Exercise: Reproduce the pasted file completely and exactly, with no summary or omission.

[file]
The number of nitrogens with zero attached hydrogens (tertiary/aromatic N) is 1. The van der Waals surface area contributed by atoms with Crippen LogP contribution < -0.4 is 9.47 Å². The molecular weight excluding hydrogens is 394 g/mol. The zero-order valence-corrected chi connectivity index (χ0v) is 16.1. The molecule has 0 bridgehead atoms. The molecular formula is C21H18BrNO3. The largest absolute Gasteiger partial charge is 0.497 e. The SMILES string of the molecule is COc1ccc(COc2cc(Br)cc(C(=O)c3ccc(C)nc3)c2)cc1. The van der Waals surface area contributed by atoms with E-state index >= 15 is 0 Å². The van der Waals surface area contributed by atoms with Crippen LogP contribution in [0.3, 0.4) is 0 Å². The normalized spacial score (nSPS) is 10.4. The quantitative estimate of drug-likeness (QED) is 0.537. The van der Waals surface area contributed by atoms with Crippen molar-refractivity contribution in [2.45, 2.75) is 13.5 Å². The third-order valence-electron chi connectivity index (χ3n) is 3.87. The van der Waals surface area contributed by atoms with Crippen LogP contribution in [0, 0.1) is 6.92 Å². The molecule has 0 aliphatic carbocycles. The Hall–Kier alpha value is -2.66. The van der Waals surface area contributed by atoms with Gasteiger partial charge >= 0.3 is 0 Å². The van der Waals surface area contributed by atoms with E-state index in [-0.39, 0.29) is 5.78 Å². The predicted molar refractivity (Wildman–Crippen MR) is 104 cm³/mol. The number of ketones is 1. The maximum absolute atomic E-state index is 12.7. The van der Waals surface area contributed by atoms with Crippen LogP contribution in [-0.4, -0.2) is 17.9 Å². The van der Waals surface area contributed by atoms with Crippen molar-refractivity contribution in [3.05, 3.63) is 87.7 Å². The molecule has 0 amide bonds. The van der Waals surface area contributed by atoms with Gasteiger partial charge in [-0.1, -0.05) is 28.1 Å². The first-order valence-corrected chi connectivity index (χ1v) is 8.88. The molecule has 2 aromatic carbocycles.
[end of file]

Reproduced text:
The number of nitrogens with zero attached hydrogens (tertiary/aromatic N) is 1. The van der Waals surface area contributed by atoms with Crippen LogP contribution < -0.4 is 9.47 Å². The molecular weight excluding hydrogens is 394 g/mol. The zero-order valence-corrected chi connectivity index (χ0v) is 16.1. The molecule has 0 bridgehead atoms. The molecular formula is C21H18BrNO3. The largest absolute Gasteiger partial charge is 0.497 e. The SMILES string of the molecule is COc1ccc(COc2cc(Br)cc(C(=O)c3ccc(C)nc3)c2)cc1. The van der Waals surface area contributed by atoms with E-state index >= 15 is 0 Å². The van der Waals surface area contributed by atoms with Crippen LogP contribution in [0.3, 0.4) is 0 Å². The normalized spacial score (nSPS) is 10.4. The quantitative estimate of drug-likeness (QED) is 0.537. The van der Waals surface area contributed by atoms with Crippen molar-refractivity contribution in [2.45, 2.75) is 13.5 Å². The third-order valence-electron chi connectivity index (χ3n) is 3.87. The van der Waals surface area contributed by atoms with Crippen LogP contribution in [0, 0.1) is 6.92 Å². The molecule has 0 aliphatic carbocycles. The Hall–Kier alpha value is -2.66. The van der Waals surface area contributed by atoms with Gasteiger partial charge >= 0.3 is 0 Å². The van der Waals surface area contributed by atoms with E-state index in [-0.39, 0.29) is 5.78 Å². The predicted molar refractivity (Wildman–Crippen MR) is 104 cm³/mol. The number of ketones is 1. The maximum absolute atomic E-state index is 12.7. The van der Waals surface area contributed by atoms with Crippen LogP contribution in [-0.4, -0.2) is 17.9 Å². The van der Waals surface area contributed by atoms with Crippen molar-refractivity contribution in [3.05, 3.63) is 87.7 Å². The molecule has 0 amide bonds. The van der Waals surface area contributed by atoms with Gasteiger partial charge in [-0.1, -0.05) is 28.1 Å². The first-order valence-corrected chi connectivity index (χ1v) is 8.88. The molecule has 2 aromatic carbocycles.